Switzerland takes on mighty Spain

Throughout their World Cup preparations, Spain's coach Vicente del Bosque insisted that overconfidence is his men’s worst enemy.

Throughout their World Cup preparations, Spain's coach Vicente del Bosque insisted that overconfidence is his men’s worst enemy.  

Tournament favourites Spain are not scared of the pressure ahead of their World Cup opener against Switzerland, in which they are expected to impress and, of course, win.

“People demand that we win and that we play well because they see that we can play well. And that’s good. It’s not pressure, it’s flattering,” striker David Villa said.

The Swiss, in turn, know that they could easily lose against a side that is better on paper and, which has won all 10 of its World Cup qualifiers. But they will seek to cause a major upset nonetheless.

“We hope to play a great match. The Spaniards move well with the ball and they run a lot. We will have to defend with many men and immediately go out to counter-attack. That way we can hurt them,” Switzerland coach Ottmar Hitzfeld said.

Spain are the clear favourites to top Group H, in which Honduras are regarded as the minnows with Switzerland and Chile are fighting for a crucial second place that would take them to the next round.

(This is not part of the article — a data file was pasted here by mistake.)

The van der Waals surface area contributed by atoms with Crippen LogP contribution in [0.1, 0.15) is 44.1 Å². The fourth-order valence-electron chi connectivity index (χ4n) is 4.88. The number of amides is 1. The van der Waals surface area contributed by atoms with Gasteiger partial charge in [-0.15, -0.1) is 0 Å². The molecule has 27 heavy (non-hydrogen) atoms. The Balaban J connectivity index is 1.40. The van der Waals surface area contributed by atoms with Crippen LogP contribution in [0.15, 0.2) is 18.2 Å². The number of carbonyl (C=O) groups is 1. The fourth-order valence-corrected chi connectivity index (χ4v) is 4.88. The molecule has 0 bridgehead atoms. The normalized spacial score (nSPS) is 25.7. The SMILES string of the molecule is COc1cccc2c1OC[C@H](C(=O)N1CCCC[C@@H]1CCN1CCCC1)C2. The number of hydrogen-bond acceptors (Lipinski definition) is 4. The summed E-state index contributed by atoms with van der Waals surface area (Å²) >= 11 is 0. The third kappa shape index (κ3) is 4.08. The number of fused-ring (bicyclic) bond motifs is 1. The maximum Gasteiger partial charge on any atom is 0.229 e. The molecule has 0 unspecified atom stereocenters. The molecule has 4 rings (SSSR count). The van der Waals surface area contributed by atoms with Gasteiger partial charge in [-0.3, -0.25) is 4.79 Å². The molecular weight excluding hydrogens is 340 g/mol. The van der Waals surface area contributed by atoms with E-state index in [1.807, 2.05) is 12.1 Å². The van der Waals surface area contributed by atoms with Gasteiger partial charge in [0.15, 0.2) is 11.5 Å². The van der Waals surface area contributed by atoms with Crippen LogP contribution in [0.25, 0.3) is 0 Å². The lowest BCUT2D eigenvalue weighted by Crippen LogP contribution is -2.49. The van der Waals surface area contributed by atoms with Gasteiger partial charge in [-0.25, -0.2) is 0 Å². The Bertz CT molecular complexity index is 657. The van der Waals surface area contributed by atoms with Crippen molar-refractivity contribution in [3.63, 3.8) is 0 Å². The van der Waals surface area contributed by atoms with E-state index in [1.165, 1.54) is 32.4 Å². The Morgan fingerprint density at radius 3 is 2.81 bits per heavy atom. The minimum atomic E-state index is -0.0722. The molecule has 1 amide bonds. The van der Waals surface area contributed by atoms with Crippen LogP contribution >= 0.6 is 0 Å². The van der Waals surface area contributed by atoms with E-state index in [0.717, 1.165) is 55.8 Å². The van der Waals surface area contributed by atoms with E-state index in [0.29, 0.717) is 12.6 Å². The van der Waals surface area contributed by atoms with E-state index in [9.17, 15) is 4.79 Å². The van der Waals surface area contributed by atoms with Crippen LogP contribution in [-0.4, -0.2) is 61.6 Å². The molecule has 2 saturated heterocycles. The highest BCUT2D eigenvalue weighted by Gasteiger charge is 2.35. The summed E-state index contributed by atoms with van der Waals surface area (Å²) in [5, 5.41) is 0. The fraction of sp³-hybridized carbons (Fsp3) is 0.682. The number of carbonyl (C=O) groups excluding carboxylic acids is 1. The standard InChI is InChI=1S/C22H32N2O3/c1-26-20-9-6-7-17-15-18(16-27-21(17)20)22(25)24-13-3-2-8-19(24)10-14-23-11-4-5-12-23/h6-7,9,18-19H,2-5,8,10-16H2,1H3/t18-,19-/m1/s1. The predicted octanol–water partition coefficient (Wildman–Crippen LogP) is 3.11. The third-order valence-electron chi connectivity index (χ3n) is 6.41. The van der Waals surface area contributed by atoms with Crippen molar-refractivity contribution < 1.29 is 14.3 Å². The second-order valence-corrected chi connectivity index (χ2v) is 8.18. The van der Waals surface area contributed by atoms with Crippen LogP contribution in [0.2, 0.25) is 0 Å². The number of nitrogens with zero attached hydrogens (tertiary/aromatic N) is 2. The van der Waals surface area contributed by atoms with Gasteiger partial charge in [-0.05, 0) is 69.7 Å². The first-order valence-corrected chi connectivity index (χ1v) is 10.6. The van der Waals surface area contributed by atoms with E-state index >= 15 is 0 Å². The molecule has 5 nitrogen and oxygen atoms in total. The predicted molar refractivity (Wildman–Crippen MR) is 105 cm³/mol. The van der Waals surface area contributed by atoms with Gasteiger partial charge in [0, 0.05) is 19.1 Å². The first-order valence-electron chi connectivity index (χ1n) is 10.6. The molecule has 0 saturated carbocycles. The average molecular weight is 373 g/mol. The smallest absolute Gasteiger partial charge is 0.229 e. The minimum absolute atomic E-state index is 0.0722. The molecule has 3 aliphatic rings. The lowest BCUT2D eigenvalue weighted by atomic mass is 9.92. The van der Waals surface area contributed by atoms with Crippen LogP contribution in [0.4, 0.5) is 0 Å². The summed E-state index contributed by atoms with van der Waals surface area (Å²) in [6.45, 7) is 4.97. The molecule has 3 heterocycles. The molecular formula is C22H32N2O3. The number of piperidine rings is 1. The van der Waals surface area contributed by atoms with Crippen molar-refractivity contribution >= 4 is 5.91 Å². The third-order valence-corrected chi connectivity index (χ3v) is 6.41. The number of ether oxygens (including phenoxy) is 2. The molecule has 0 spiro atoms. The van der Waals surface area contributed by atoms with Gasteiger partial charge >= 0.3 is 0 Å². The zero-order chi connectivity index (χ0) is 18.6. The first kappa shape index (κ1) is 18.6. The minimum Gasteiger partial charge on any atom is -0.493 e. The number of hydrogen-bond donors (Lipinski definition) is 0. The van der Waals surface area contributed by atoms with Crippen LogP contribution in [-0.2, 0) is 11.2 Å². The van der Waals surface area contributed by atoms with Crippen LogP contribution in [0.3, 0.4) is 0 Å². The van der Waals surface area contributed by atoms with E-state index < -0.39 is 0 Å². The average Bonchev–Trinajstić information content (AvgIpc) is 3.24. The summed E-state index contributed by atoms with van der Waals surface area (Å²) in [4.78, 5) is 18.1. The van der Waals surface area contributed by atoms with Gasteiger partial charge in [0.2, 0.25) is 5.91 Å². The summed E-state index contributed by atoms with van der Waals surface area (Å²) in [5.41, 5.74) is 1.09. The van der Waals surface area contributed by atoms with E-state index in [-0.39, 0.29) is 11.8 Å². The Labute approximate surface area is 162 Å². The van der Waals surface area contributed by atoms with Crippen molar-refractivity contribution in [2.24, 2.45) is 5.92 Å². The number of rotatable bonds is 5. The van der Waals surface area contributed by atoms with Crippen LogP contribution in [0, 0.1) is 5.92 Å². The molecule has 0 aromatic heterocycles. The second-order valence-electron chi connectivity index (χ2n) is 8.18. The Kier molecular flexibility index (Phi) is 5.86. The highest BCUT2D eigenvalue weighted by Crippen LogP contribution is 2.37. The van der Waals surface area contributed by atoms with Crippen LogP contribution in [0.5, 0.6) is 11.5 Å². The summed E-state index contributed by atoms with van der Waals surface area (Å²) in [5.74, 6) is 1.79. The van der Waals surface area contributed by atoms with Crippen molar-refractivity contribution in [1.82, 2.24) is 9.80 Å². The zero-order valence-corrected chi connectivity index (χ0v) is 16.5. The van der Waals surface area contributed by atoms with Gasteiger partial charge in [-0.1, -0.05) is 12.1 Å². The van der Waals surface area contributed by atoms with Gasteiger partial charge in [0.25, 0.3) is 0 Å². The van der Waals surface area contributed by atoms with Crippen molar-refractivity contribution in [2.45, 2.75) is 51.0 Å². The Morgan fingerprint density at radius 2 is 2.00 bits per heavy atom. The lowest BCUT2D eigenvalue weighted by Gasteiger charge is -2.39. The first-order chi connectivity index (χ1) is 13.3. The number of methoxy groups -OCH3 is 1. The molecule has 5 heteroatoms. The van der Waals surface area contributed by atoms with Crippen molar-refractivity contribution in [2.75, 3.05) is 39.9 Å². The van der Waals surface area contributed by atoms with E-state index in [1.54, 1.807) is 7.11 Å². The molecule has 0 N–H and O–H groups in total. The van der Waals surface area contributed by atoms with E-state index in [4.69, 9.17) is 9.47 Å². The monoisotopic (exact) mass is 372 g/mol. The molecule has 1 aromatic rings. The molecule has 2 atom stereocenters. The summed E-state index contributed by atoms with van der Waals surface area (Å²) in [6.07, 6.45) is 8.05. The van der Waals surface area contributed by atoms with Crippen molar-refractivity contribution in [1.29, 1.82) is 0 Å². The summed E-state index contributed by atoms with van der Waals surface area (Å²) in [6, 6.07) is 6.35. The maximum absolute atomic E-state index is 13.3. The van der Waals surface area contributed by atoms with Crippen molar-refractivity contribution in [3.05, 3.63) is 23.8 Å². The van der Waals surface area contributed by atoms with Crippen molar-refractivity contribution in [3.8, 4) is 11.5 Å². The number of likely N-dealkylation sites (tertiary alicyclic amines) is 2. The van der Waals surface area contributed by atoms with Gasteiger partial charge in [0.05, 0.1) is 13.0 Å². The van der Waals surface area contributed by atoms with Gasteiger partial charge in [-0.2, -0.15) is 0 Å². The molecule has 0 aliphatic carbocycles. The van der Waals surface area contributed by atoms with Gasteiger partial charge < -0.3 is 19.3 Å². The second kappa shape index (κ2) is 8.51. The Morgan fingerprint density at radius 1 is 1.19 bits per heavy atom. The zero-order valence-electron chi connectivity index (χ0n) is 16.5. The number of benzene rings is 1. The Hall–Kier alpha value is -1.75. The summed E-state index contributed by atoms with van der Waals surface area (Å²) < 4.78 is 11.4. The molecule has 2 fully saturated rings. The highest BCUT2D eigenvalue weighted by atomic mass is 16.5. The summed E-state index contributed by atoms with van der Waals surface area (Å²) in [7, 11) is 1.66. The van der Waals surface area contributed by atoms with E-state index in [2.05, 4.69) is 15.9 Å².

Throughout their World Cup preparations, the coach of the Euro 2008 champions, Vicente del Bosque, insisted that overconfidence is his men’s worst enemy.

And yet players, fans and impartial observers alike note that Spain have, at least in theory, the tools that could lead them to the first World Cup title in their history.

“We’re all very excited, and it is with that excitement and that strength that we are going to go out and play our opener. We are focused and prepared, ready and with a positive mentality,” midfielder Xabi Alonso said.

“With the playing style we have, it’s easier to achieve success and win,” Villa said.

On Wednesday, Del Bosque is set to be able to field his first-choice team, with Fernando Torres and Andres Iniesta back from injury.

But this being the World Cup, Spain will need to focus to avoid the disappointments that have characterised the team’s history in the prestigious tournament, where their best result was fourth place back in 1950.

“If we do not play at our level, we can be beaten by Switzerland or anyone else,” Villa warned.

The Swiss will face Spain without their captain, striker Alexander Frei, and without midfielder Valon Behrami, who are both injured. But they are not giving up.

As they seek to at least reach the second round in South Africa — as they did four years earlier in Germany — the Swiss will try to be as solid as possible in Durban’s Moses Mabhida stadium and beyond.

“We know this will be a difficult group, but we have the team to face it,” Hitzfeld stressed.

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Printable version | Apr 4, 2020 2:35:20 AM |

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